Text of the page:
An Open Access Future? Report from the eurocancercoms project

“In 2010, the European Association for Cancer Research (EACR) as a member of the Eurocancercoms FP7 project conducted a survey on professional communication activities across its European membership with particular reference to the use of the internet and barriers to communication. Over half of the survey respondents were working in basic cancer research, a further third in translational research and the remaining respondents in epidemiology or medical oncology. From a range of interesting information and opinions, the survey revealed that the internet is used by 94% of cancer researchers for professional activities every day with the majority accessing PubMed and online journals daily or 2-3 times a week. These simple statistics place access to published research findings online at the centre of support for cancer researchers’ work: a crucial sharing of information which can accelerate progress in the scientific battle with cancer.

While the survey had not focussed on Open Access specifically, comment banks and discussions at consensus meetings following the publication of the survey results highlighted the issue of access to subscription journals, the barrier to essential and urgent information that a ‘paywall’ creates, and the need for free access. A second survey picking up on the issue of Open Access publishing has now been completed. This paper shares the results of that survey, which was again conducted across the European membership of EACR, and cross references responses with selected data from the Study of Open Access Publishing (SOAP) 2011 which was undertaken across all academic disciplines. The SOAP data is freely accessible and can be mined for information by anyone who wishes to use it. A number of questions were included in the survey that mirrored those used by SOAP, allowing the direct comparison of results. In this article a comparison has been made between the responses provided by cancer researchers and the 7,433 respondents to the SOAP survey from the Biological Sciences. (Over 43,000 responses were received across all disciplines to the SOAP survey.)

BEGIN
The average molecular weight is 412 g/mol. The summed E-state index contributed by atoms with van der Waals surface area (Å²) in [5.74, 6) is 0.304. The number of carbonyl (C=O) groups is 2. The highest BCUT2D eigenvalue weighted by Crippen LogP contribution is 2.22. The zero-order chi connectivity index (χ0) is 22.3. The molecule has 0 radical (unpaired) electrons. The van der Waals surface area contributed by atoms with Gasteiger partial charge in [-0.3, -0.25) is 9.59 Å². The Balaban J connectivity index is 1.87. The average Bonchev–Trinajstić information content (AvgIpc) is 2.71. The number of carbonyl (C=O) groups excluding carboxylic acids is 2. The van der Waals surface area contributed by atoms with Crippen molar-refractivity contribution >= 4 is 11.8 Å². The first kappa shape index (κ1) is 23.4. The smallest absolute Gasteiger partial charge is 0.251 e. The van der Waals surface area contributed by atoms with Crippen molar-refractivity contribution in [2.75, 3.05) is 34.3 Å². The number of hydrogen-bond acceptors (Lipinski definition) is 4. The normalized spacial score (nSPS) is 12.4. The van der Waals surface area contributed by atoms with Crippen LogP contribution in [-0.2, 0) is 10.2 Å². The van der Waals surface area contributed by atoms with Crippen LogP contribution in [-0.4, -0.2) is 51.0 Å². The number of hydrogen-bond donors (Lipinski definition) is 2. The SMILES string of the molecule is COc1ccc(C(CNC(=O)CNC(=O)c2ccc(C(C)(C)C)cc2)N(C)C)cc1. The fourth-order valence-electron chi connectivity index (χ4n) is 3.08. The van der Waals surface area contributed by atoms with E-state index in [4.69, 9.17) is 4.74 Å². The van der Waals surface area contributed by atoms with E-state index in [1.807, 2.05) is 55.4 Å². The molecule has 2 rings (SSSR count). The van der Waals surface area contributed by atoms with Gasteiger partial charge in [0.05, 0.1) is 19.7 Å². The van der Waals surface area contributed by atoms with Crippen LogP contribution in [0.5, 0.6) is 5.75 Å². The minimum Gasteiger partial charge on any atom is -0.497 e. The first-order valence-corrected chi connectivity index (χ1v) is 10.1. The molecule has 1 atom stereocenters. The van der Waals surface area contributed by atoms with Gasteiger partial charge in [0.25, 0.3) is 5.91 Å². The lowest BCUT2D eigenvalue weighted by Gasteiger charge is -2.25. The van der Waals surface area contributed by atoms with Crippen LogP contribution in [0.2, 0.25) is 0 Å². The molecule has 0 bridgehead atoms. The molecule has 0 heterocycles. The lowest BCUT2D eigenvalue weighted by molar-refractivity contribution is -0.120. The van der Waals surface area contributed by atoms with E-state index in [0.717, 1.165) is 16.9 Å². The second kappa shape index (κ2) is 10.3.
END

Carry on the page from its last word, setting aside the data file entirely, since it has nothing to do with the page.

As a conclusion and invitation to further discussion, this paper also contributes to the debate around subscription and Open Access publishing, supporting the case for accelerating the progress towards Open Access publishing of cancer research articles as a particularly supportive way of assisting all researchers to make unhindered progress with their work.”